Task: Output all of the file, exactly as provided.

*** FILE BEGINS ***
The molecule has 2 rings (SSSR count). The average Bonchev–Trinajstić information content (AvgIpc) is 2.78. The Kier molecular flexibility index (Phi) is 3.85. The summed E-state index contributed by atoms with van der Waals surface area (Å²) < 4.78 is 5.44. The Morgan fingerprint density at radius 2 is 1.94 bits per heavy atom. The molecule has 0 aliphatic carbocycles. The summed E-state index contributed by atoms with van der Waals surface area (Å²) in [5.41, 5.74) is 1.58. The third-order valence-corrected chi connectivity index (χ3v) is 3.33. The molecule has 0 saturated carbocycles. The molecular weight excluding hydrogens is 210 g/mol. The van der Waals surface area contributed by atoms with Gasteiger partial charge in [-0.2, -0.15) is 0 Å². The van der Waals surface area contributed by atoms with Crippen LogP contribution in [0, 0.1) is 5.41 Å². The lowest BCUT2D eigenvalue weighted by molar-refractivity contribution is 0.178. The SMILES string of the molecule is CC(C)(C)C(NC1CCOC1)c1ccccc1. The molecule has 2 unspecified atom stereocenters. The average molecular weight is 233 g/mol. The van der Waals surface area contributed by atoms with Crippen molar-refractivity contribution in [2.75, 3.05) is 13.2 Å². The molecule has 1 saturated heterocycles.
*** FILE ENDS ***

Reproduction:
The molecule has 2 rings (SSSR count). The average Bonchev–Trinajstić information content (AvgIpc) is 2.78. The Kier molecular flexibility index (Phi) is 3.85. The summed E-state index contributed by atoms with van der Waals surface area (Å²) < 4.78 is 5.44. The Morgan fingerprint density at radius 2 is 1.94 bits per heavy atom. The molecule has 0 aliphatic carbocycles. The summed E-state index contributed by atoms with van der Waals surface area (Å²) in [5.41, 5.74) is 1.58. The third-order valence-corrected chi connectivity index (χ3v) is 3.33. The molecule has 0 saturated carbocycles. The molecular weight excluding hydrogens is 210 g/mol. The van der Waals surface area contributed by atoms with Gasteiger partial charge in [-0.2, -0.15) is 0 Å². The van der Waals surface area contributed by atoms with Crippen LogP contribution in [0, 0.1) is 5.41 Å². The lowest BCUT2D eigenvalue weighted by molar-refractivity contribution is 0.178. The SMILES string of the molecule is CC(C)(C)C(NC1CCOC1)c1ccccc1. The molecule has 2 unspecified atom stereocenters. The average molecular weight is 233 g/mol. The van der Waals surface area contributed by atoms with Crippen molar-refractivity contribution in [2.75, 3.05) is 13.2 Å². The molecule has 1 saturated heterocycles.